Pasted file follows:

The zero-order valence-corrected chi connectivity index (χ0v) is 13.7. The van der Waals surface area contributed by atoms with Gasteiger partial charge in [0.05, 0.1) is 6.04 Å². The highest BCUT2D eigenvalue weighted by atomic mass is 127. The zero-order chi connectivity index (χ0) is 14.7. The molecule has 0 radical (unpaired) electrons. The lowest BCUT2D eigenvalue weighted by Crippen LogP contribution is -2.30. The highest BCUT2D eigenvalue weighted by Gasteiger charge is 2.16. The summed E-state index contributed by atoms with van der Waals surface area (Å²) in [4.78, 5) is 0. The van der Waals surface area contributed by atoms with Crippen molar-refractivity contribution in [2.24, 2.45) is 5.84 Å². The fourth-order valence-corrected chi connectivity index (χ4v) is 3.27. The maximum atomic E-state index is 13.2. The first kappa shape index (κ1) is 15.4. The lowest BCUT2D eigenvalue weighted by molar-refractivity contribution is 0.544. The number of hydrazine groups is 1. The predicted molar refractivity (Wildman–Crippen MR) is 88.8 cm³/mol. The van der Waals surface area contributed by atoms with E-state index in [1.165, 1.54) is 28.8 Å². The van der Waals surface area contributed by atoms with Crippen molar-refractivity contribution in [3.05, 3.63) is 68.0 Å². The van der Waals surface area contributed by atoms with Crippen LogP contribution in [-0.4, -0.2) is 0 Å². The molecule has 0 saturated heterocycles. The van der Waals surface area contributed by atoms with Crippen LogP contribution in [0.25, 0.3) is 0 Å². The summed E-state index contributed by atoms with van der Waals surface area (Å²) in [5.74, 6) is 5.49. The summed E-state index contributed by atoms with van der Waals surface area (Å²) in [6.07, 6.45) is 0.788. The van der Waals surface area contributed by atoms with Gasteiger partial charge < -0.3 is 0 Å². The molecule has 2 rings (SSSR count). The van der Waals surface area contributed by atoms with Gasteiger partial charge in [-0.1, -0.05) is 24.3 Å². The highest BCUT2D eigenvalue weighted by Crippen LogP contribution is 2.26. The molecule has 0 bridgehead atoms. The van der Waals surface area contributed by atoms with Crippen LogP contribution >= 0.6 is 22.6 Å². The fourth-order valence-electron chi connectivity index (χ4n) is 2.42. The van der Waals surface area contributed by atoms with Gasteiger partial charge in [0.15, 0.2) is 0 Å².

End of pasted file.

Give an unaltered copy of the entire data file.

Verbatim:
The zero-order valence-corrected chi connectivity index (χ0v) is 13.7. The van der Waals surface area contributed by atoms with Gasteiger partial charge in [0.05, 0.1) is 6.04 Å². The highest BCUT2D eigenvalue weighted by atomic mass is 127. The zero-order chi connectivity index (χ0) is 14.7. The molecule has 0 radical (unpaired) electrons. The lowest BCUT2D eigenvalue weighted by Crippen LogP contribution is -2.30. The highest BCUT2D eigenvalue weighted by Gasteiger charge is 2.16. The summed E-state index contributed by atoms with van der Waals surface area (Å²) in [4.78, 5) is 0. The van der Waals surface area contributed by atoms with Crippen molar-refractivity contribution in [2.24, 2.45) is 5.84 Å². The fourth-order valence-corrected chi connectivity index (χ4v) is 3.27. The maximum atomic E-state index is 13.2. The first kappa shape index (κ1) is 15.4. The lowest BCUT2D eigenvalue weighted by molar-refractivity contribution is 0.544. The number of hydrazine groups is 1. The predicted molar refractivity (Wildman–Crippen MR) is 88.8 cm³/mol. The van der Waals surface area contributed by atoms with E-state index in [1.165, 1.54) is 28.8 Å². The van der Waals surface area contributed by atoms with Crippen molar-refractivity contribution in [3.05, 3.63) is 68.0 Å². The van der Waals surface area contributed by atoms with Crippen LogP contribution in [-0.4, -0.2) is 0 Å². The molecule has 0 saturated heterocycles. The van der Waals surface area contributed by atoms with Crippen LogP contribution in [0.25, 0.3) is 0 Å². The summed E-state index contributed by atoms with van der Waals surface area (Å²) in [5.74, 6) is 5.49. The summed E-state index contributed by atoms with van der Waals surface area (Å²) in [6.07, 6.45) is 0.788. The van der Waals surface area contributed by atoms with Gasteiger partial charge < -0.3 is 0 Å². The molecule has 2 rings (SSSR count). The van der Waals surface area contributed by atoms with Gasteiger partial charge in [-0.1, -0.05) is 24.3 Å². The highest BCUT2D eigenvalue weighted by Crippen LogP contribution is 2.26. The molecule has 0 bridgehead atoms. The van der Waals surface area contributed by atoms with Crippen LogP contribution >= 0.6 is 22.6 Å². The fourth-order valence-electron chi connectivity index (χ4n) is 2.42. The van der Waals surface area contributed by atoms with Gasteiger partial charge in [0.15, 0.2) is 0 Å².